This will hopefully be a good article for the SMB’s and all my COOP friends over something that is a pain point… Oracle Licensing, and support, first off let me state that there will be multiple links on this post. Some will explain and go to direct links and some will be to other blogs. This will cover Oracle Database Standard edition. That appears to be what is typically deployed in the COOP land
First, let’s talk about support:
VMware says they got your back if oracle tells you to reproduce on physical hardware (which I have NEVER, NEVER, EVER NOT ONCE seen)
Note you will need a support account to view above.
Now that we are all happy because Oracle is supported, let’s move on!
Oracle states max of 4 sockets; this is fine since mostly all servers in the SMB land are 2 socket.
Standard edition is licensed as follows:
“Standard Edition Per-socket licensing
If you use Standard Edition or Standard Edition One on a 2 processor system you simply need 2 licenses. However, if you use Enterprise Edition you need to take the number of cores into account as well.”
Oracle defines VMware as “Soft partitioning”
This states the following:
“Soft partitioning is not permitted as a means to determine or limit the number of software licenses required for any given server.”
So you have to License the Physical host based on the number of CPU sockets installed.…
Nowhere does oracle state that you have to license EVERY HOST in a cluster, just the ones where the application is installed,
“The OLSA does not say you must license every host where Oracle might possibly at some point in the future be installed and/or run, else you would have to license every host in your datacenter. Do you need to license all hosts connected into every SAN where Oracle is installed and/or run? NO! You must license the hosts were Oracle IS installed and/or run. As soon as a VM comes onto an unlicensed host, or Oracle is installed and/or run on an unlicensed host, then you must license that host, end of story.”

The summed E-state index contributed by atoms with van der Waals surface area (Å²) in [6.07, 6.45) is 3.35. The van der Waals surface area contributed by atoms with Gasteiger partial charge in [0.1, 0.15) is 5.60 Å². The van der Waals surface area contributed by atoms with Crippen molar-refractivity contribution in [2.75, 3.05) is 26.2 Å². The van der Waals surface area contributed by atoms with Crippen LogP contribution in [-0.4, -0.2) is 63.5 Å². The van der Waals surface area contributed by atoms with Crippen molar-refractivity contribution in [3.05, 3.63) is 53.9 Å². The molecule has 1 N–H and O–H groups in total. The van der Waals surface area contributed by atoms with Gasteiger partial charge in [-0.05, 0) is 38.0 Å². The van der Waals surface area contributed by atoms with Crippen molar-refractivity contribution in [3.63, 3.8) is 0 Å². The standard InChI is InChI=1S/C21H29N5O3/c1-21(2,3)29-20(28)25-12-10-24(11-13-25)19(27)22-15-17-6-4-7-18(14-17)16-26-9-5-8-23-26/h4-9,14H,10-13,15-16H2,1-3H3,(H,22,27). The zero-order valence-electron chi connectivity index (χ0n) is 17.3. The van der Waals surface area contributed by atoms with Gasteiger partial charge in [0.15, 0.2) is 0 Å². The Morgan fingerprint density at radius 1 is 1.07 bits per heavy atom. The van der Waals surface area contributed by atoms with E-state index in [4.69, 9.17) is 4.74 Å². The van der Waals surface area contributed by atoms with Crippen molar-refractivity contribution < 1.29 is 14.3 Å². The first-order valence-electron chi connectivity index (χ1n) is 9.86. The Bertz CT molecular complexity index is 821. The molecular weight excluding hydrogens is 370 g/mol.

Now then, once you license a CPU, any VM can run that version of Oracle without the need for addition Licenses.. So let’s Simply create a DRS rule that states the oracle VMs HAVE to run on a host, this is easy. So now that is done, run as many Oracle Standard Edition, in as many VMs are you want too!
Knowing this will hopefully prevent my client from purchasing another piece of physical hardware, and it will cover them for DR.
They will get 4 or 6 licenses, this will cover 2 or 4 cpus at HQ, and 2 at dr, they will be fully covered on Oracle as I will have audit logs saved for vMotion and drs events. If customer decides to do 4 cpu at hq then we have maintenance without shutting down the guest VMs
This will allow them to be uber flexible with everything, and save some cash due to reduced hardware and all the other fun things virtualization brings, as well as adhere to their virtualization first policy!
“When a customer does not have enough Oracle application instances to justify creating a dedicated cluster
for those applications, only a subset of the hosts in the cluster are licensed for the Oracle application….
. At present, Oracle does not have any stated policy regarding clustering mechanisms or DRS Host Affinity. Customers can easily maintain records for compliance..”